This is a very bold statement, I know. But sometimes you just have to stop being modest and tell the truth for a change. Have I tasted all the possible risottos in the world? No. (Although it would be pretty awesome if I had.) Have I read about all the other risotto options in an abundance of cookbooks? I haven’t. (Frankly, I don’t have the time, being an industrious American Studies student and all that. My professor would get a heart attack if he knew I had more knowledge about the history of risotto than about –say- Woodrow Wilson’s presidency.)
So how do I know this mackerel, shrimp and saffron risotto is the best?
To tell you the truth, there are plenty of other delicious risottos that deserve the title as well. Think about a wild mushroom risotto with gorgonzola cheese and roasted pear (yum!) or a pumpkin risotto with sage butter and roasted pine nuts. (yum yum!)However, when I was standing in my kitchen the other day, there was only one ingredient that would be able to satisfy my cravings. Mackerel.
Do I hear you frowning, dear reader? No worries, I completely understand your reluctance to see the brilliance of this fish. Honestly.
Taking into account that big frown on your forehead, let me just say this: mackerel is the most wonderful fish on the planet. It’s full of vitamins, full of good oils and so delectably juicy and scrummy it will make your mouth water just from looking at it.
So on that rainy and cold evening I decided that mackerel was the only way to go. Add to that the soothing and comforting texture of the risotto and the aromatic warmth of saffron and there is no further denying it. Shout it from the roof tops, dear readers.
THIS IS THE BEST RISOTTO.
Anyway, on to something completely different. (and less fishy) The best thing about cooking a risotto is the stirring. I’m aware that in the midst of a foodie battle- to stir or not to stir?- this might be a rather controversial thing to say. To all those who firmly believe risotto shouldn’t be frequently stirred: by all means, go ahead. After all, who am I to change your stirring aversion?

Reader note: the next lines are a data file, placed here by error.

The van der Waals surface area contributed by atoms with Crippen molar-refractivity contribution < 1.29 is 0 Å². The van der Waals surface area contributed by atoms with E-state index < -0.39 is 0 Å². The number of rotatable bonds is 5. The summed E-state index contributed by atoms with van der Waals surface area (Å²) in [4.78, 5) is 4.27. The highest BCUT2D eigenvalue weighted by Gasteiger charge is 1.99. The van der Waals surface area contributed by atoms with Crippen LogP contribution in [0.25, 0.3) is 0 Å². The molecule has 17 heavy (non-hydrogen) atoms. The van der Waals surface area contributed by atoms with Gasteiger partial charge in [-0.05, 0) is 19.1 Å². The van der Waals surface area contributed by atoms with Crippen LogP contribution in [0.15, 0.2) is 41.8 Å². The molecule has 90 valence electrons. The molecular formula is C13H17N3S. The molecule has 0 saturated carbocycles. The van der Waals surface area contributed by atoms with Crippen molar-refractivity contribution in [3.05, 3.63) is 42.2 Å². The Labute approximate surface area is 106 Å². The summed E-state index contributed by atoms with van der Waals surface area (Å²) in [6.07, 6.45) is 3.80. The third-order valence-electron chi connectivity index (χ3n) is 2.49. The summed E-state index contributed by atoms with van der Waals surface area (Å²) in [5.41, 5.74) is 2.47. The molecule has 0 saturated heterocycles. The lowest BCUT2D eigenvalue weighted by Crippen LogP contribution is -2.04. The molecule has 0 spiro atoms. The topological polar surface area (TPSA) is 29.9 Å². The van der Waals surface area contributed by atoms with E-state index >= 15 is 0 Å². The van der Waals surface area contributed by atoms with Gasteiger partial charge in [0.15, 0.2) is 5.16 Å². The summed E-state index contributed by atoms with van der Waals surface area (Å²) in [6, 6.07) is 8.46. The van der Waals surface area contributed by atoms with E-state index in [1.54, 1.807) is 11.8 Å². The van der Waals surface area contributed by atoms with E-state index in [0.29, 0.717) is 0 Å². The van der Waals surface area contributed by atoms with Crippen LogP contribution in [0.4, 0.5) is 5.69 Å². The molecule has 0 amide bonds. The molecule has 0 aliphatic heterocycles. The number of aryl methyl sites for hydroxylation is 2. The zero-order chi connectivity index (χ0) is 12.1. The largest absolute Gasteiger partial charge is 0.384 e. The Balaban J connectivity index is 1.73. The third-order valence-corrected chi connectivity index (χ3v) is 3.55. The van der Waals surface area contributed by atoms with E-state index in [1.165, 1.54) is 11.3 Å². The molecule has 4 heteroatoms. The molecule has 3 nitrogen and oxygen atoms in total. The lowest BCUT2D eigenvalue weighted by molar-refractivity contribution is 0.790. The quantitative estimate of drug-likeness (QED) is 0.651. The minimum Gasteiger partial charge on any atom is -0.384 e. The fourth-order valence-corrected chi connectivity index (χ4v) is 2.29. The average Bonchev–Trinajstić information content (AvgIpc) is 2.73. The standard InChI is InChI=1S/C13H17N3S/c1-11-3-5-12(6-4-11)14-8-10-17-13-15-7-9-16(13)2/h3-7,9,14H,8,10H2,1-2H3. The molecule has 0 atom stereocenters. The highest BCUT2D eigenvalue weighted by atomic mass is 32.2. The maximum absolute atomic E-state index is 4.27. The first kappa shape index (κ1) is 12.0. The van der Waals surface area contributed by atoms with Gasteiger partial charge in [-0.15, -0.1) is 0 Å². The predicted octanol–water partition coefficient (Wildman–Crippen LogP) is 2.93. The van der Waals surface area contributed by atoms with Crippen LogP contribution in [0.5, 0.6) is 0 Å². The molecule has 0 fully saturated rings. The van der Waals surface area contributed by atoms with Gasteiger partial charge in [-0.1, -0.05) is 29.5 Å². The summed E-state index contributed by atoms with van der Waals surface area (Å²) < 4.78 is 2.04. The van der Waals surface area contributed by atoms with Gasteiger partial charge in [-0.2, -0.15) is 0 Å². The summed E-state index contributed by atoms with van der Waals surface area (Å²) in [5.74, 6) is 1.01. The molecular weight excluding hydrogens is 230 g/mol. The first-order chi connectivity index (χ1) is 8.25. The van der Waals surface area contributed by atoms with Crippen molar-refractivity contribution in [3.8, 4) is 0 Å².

On the other hand, if you’re one of those people, you’re really missing out on all the fun. The rhythmic stirring, watching how those separate kernels of rice start to form a creamy union of splendidness, sipping from a glass of white wine, swaying around in your kitchen with JT’s angelic voice in the background…
Stirring risotto is simply the most joyous, relaxing and ultimately comforting time consuming act there is.
Mackerel, shrimp and saffron risotto
• 300gr risotto rice
• 1 onion, finely chopped
• 1 round green courgette, finely chopped
• 1 round yellow courgette, finely chopped
• 1 orange pepper, finely chopped
• 4 mackerel fillets
• 20 shrimps
• ½ tsp saffron powder
• ½ tsp paprika
• ¼ tsp smoked paprika
• 1 glass of white wine (drink the remaining wine while stirring)
• Vegetable stock
• Fresh mint
• Juice of a lemon
1. Heat the stock together with the saffron. In a separate pan, heat a tablespoon of olive oil add the onions, courgette and pepper, and fry for 5 minutes without colouring. Keep Stirrin’. When the vegetables have softened, add the rice, paprika and smoked paprika and turn up the heat.
2. The rice will now begin to lightly fry. Keep stirrin’. After a minute it will look slightly translucent. Add the white wine. Keep stirring — it will smell fantastic. (Meanwhile, practice your dance moves by mimicking the movement of your wooden spoon with your hips. )
3. Once the wine has cooked into the rice, add your first ladle of hot stock and a good pinch of salt. Turn down the heat to a simmer. Keep stirrin’. Continue adding ladlefuls of stock, allowing each ladleful to be absorbed before adding the next. Keep stirrin’. Think of it as giving the rice a well-deserved massage. This will take around 15 minutes.
4. In a separate pan, fry the mackerel fillets skin side down so the skin gets really crispy. Sprinkle on plenty of paprika. Remove from the pan and fry the shrimps in the same pan. Add same extra paprika and chili pepper.
5. Stir the cooked shrimps through the risotto. Take the skins of the mackerel fillets. Flake the fillets into the risotto and cut the skins into thin fish crisps. Stir through the risotto. Season with salt and pepper if necessary. Finally, sprinkle on plenty of fresh mint and some lemon juice.